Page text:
Thanks for the response, Jonathan — I think any reviewer who’s not a megalomaniac struggles with evaluation; it’s so full of temptations that may or may not be useful. There’s no simple answer, and for me it’s ultimately about each book. When my response to something is really passionately negative and negating — as in, how the hell could anybody find any value in a single sentence of this hideous thing?! — then I tend to assume it’s as much about me as it is the book … which can lead to great writing, but also a blindness to other ways of seeing. Awareness, I’d say these days, is the key. There’s no need to hide an evaluation, but there is some responsibility, I think, to contextualize it if it’s particularly strong.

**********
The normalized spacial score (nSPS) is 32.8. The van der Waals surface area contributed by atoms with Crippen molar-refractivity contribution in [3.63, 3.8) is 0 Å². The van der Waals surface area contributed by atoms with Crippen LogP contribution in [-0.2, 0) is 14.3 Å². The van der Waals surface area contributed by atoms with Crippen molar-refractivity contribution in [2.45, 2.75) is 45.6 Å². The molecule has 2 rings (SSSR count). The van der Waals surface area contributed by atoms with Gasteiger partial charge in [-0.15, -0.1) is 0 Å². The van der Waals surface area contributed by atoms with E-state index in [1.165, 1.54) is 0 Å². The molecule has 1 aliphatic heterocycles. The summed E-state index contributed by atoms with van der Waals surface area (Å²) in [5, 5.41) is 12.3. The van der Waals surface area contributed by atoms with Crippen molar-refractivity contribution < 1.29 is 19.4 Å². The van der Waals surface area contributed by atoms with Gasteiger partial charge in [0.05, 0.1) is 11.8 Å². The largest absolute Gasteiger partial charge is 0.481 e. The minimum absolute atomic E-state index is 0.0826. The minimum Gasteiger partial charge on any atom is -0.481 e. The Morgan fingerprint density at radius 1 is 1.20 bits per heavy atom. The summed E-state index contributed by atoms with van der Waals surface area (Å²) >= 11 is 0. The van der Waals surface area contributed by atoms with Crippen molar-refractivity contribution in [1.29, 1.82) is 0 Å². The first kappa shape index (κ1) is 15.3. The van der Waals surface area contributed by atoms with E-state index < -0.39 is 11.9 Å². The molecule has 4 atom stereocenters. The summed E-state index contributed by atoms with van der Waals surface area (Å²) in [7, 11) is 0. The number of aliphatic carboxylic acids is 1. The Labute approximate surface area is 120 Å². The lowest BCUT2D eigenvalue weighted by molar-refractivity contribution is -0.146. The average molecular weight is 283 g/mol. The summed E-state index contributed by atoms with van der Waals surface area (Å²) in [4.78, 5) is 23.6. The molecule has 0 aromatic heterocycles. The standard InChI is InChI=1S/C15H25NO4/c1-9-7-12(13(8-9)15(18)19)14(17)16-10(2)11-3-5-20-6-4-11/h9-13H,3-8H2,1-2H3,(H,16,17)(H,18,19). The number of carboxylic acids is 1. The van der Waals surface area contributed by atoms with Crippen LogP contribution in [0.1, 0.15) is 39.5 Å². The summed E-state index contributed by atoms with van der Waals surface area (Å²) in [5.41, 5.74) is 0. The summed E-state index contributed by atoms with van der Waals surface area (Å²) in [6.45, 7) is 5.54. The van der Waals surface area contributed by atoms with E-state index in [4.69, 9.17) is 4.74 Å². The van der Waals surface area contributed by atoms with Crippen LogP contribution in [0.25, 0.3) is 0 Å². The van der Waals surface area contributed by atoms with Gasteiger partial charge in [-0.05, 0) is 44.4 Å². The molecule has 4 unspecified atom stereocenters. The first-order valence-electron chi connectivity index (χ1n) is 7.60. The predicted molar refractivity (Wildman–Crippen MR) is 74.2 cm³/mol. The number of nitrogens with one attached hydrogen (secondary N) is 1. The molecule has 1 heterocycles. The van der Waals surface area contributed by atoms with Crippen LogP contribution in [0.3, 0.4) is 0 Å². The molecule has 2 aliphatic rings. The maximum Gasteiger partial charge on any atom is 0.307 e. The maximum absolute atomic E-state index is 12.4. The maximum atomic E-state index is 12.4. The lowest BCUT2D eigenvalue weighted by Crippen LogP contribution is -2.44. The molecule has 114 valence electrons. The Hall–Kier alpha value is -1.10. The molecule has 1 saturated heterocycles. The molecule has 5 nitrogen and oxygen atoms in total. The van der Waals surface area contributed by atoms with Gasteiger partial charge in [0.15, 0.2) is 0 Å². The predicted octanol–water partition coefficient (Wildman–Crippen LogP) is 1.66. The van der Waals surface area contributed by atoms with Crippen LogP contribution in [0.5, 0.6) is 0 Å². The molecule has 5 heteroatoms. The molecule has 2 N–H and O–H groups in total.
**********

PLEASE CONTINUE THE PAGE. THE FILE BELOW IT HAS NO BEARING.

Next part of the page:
I read Who Fears Death as an extremely metatextual novel, probably more so than Okorafor intended, but I’m not much interested in limiting my reading by a writer’s intentions. I haven’t read much Wolfe beyond Fifth Head of Cerberus and a few short stories (I don’t tend to read series books, and so the amount of Suns novels has intimidated me in the same way Proust has), so I don’t have access to that comparison, and I can certainly believe that if I had read Wolfe, then I might not have experienced Okorafor in the same way. I, too, don’t have much use for the sort of quest story you saw the book as being, but for whatever reason I read it all as against that type of story, and saw it as a kind of warning about the sorts of stories we tell and the ways we tell them about the world. I’m very interested in African literatures and the representations of Africa (I just taught a whole course on the topic), so that’s a context I brought to the novel, reading in my own sense that how stories of Africa are told has a tremendous effect on ideas and behaviors that then create the idea of “Africa” and “Africans”, for better or worse. I read the character of Onyesonwu very ironically, and also partially as one of corruption — in so many stories we get a character to whom terrible acts are committed, and their primary purpose is to evoke sympathy from the reader, to make us feel the terror of the acts, and Onyesonwu starts out as that (for me, at least), but then the further we go into the story, the more and more she seems just to have been turned into a nasty, destructive person because of things that were done to her — and so I read the book as warning that suffering is not always enobling, that oftentimes it just makes us into terrible, vindictive people bent on spreading more destruction.